Jan. 5, 2022 – People vaccinated against COVID-19 are two-thirds less likely to be hospitalized because of the Omicron variant than those infected with the earlier Delta variant, a new study says.
The risk for adults of being admitted to hospital with Omicron was about one third of that for the Delta variant, the U.K. Health Security Agency said in a briefing.
The analysis also found that the risk of needing emergency care or being admitted to a hospital with with Omicron was about half of that for Delta.
Latest figures from the U.K. showed there were 14,210 patients hospitalized in England with COVID-19 by Jan. 3, the highest since Feb. 20 last year, but lower than the peak of 34,336 recorded in January 2021.
The latest U.K. data confirmed that all COVID-19 vaccines continued to be less effective against symptomatic infection from Omicron compared with Delta.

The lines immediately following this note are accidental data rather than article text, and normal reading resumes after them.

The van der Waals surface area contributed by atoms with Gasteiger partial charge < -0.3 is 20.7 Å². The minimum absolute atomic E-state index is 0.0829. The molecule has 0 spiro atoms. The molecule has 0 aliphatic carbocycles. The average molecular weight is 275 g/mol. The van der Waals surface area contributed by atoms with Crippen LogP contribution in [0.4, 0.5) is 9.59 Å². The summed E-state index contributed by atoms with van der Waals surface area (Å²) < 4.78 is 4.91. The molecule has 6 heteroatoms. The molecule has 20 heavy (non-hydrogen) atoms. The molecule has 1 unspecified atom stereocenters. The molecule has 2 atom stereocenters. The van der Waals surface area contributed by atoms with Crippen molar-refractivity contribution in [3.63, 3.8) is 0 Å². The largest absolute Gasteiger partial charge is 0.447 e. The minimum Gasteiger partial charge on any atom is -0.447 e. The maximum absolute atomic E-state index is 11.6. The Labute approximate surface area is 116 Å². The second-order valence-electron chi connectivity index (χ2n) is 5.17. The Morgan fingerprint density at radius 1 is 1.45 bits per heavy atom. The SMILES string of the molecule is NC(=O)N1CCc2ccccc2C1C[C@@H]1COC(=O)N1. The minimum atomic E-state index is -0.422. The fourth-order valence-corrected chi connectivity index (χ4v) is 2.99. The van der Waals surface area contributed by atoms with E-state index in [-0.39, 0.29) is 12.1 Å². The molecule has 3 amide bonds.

Among those who had received two doses of the Pfizer or Moderna vaccines, effectiveness dropped from around 65-70% to around 10% 20 weeks after the second dose.
Two to 4 weeks after a booster dose, vaccine effectiveness ranged from around 65-75%, dropped to 55-70% at 5 to 9 weeks, and 40-50% from 10 weeks or more after a booster dose.
The U.K. Health Security Agency worked with the Cambridge University MRC Biostatistics unit to analyze 528,176 Omicron cases and 573,012 Delta cases through Dec. 26.
The data suggests that three doses of vaccine provided an estimated 68% drop in the risk of being hospitalized with Omicron compared with people who were unvaccinated.
One dose of any vaccine was tied to a 35% reduced risk of hospitalization among symptomatic cases with the Omicron variant, two doses with a 67% reduction up to 24 weeks after the second dose, and a 51% reduced risk 25 or more weeks after the second dose when compared to people who had not received a vaccine.